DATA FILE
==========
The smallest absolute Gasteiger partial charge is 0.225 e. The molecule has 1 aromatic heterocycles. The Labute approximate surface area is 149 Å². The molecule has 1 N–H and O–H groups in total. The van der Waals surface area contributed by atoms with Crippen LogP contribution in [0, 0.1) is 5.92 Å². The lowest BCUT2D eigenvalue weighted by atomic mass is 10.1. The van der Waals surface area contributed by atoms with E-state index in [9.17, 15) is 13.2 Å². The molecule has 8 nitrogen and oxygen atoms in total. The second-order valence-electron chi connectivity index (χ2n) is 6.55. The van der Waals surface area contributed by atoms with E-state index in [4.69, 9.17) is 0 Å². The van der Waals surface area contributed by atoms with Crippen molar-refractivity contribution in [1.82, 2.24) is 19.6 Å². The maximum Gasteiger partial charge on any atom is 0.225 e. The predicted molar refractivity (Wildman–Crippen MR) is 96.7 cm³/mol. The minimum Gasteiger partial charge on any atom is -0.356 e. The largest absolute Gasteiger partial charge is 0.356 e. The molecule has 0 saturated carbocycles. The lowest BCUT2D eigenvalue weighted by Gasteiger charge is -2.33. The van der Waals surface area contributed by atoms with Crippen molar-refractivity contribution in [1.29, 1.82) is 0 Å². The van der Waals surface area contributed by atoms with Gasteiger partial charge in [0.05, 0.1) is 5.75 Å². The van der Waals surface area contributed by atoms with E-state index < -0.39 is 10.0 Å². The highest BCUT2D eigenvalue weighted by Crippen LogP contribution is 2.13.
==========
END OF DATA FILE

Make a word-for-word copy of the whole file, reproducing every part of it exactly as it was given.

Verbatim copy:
The smallest absolute Gasteiger partial charge is 0.225 e. The molecule has 1 aromatic heterocycles. The Labute approximate surface area is 149 Å². The molecule has 1 N–H and O–H groups in total. The van der Waals surface area contributed by atoms with Crippen LogP contribution in [0, 0.1) is 5.92 Å². The lowest BCUT2D eigenvalue weighted by atomic mass is 10.1. The van der Waals surface area contributed by atoms with E-state index in [9.17, 15) is 13.2 Å². The molecule has 8 nitrogen and oxygen atoms in total. The second-order valence-electron chi connectivity index (χ2n) is 6.55. The van der Waals surface area contributed by atoms with E-state index in [4.69, 9.17) is 0 Å². The van der Waals surface area contributed by atoms with Crippen molar-refractivity contribution in [1.82, 2.24) is 19.6 Å². The maximum Gasteiger partial charge on any atom is 0.225 e. The predicted molar refractivity (Wildman–Crippen MR) is 96.7 cm³/mol. The minimum Gasteiger partial charge on any atom is -0.356 e. The largest absolute Gasteiger partial charge is 0.356 e. The molecule has 0 saturated carbocycles. The lowest BCUT2D eigenvalue weighted by Gasteiger charge is -2.33. The van der Waals surface area contributed by atoms with Crippen molar-refractivity contribution in [1.29, 1.82) is 0 Å². The van der Waals surface area contributed by atoms with Gasteiger partial charge in [0.05, 0.1) is 5.75 Å². The van der Waals surface area contributed by atoms with E-state index < -0.39 is 10.0 Å². The highest BCUT2D eigenvalue weighted by Crippen LogP contribution is 2.13.